“Study the Present, Influence the Future.”
The top line at the website for Heating, Air-conditioning & Refrigeration Distributors International’s (HARDI’s) 2019 event represented truth in advertising. That mission ran through a diverse set of breakout sessions and keynote speakers over four days in downtown New Orleans last December.
The consistent focus extended through a comprehensive app to help attendees plan, track, and follow up on content they found interesting. Members, in turn, responded positively and came to engage, as evidenced by a packed ballroom for an early Sunday morning breakfast in a city that lends itself to early-morning no-shows.
Led by HARDI CEO Talbot Gee, that leadoff morning session wasted no time getting into sizing the HVACR channel and pursuing ways distributors can gather information, inform policy, and create value.
He was joined by a panel of the association’s own Tim Fisher (leader of market intelligence) and Dan Vida (unitary market analyst) along with Deepa Raghavan (senior analyst, Wells Fargo Securities).
Their extensive look into the size and state of this channel wrapped up by asking one question: What drives value in the eyes of contractors and suppliers today? Here are some of the panel’s observations.
IoT is here. Distributors must proactively solve challenges that IoT presents in residential and light commercial. However, the common theme in controls channel is “mistrust” — between suppliers, distributors, and contractors. Lack of collaboration translates to the least efficient and most messy way of doing business.
Elsewhere, feedback indicates that product availability is the most import factor for contractor buying patterns and should be the No. 1 value proposition for distributors. Gee noted that in an attractive lending market, it’s easier to have larger inventory and to look better on that front.
Relationship between the distributor sales force and contractors is “uneven at best.” Most sales activity is not meeting contractor expectations. The panel could sum up a common contractor sentiment as, “You’re telling me things I don’t need to know at the wrong times, and not around telling me the things I need to know at the right times.”
Related, their research found that a contractor’s loyalty to a distributor could be hanging on a single point of contact and their availability at a given moment. Basically: “We love John/Jane, but if they’re not there, I’d rather go somewhere else.”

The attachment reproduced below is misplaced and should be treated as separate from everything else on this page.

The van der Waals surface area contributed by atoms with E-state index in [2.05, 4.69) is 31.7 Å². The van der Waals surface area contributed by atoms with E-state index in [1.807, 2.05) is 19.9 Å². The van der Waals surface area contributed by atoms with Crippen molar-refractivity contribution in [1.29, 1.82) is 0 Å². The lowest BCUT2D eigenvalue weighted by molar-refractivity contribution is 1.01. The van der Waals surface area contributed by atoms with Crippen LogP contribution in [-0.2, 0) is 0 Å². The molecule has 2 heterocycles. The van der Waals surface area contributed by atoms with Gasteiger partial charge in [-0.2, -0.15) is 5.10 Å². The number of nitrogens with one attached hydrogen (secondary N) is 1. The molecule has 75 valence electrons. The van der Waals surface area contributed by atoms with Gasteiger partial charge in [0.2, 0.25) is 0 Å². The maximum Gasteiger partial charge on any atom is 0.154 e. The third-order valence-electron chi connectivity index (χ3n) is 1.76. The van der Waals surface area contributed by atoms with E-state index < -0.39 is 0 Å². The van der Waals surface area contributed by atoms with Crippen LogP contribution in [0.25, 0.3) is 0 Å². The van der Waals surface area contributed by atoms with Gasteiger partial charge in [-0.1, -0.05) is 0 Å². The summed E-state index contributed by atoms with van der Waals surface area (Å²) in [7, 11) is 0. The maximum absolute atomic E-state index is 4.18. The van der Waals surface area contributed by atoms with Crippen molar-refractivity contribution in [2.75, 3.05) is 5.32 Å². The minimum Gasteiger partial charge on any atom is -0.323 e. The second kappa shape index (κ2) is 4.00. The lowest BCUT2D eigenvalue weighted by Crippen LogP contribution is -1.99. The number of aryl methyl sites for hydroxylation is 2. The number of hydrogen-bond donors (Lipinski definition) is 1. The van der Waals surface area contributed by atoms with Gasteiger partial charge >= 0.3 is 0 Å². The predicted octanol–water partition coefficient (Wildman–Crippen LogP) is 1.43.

The panel concluded that too many distributors are too reliant on a few stars in key positions, adding that such a strategy may also be insufficient in a tight labor market.
Finally, the HARDI staff said, contractors are not valuing organized training, but they are expecting on-demand expertise and technical support. There is clear conflict between manufacturers’ expectation for training delivery and contractors’ appetite for it, the research suggested. This discrepancy came up elsewhere at the conference, and distributors may naturally find themselves in the middle of the challenge to bridge that gap.
Gee finished by identifying controls as a channel containing more than its share of confusion, rising in his estimation from a lack of proactivity by nearly everyone in it. Gee sees controls as an area where distributors can step up, and where manufacturers rely on them to have the pulse of what’s going on in the field.
FIND A MOAT
While attendees at Pulse 2019 were a polite and patient bunch, one session did focus on how to get medieval on the competition. “Commercial Product Moats: How To Create Demand As A Channel” featured a panel conversation hosted by CFM Distributors vice president Brad Telker, using the “moat” concept to explore the core question. Chris Forth of JCI Ducted Systems framed it as, “How do we work together as manufacturers and reps and contractors to build moats to protect all of us?”
One metaphor still recognized by a room of distributors is the VCR. Its product lifecycle curve showed that a business enjoyed a lot of margin if it got into the VCR business in 1975, whereas the margin decreased considerably if you entered that area a few years later. Why? Because the first group enjoyed the added fruits of “demand creation” — presenting a solution that customers didn’t know they needed.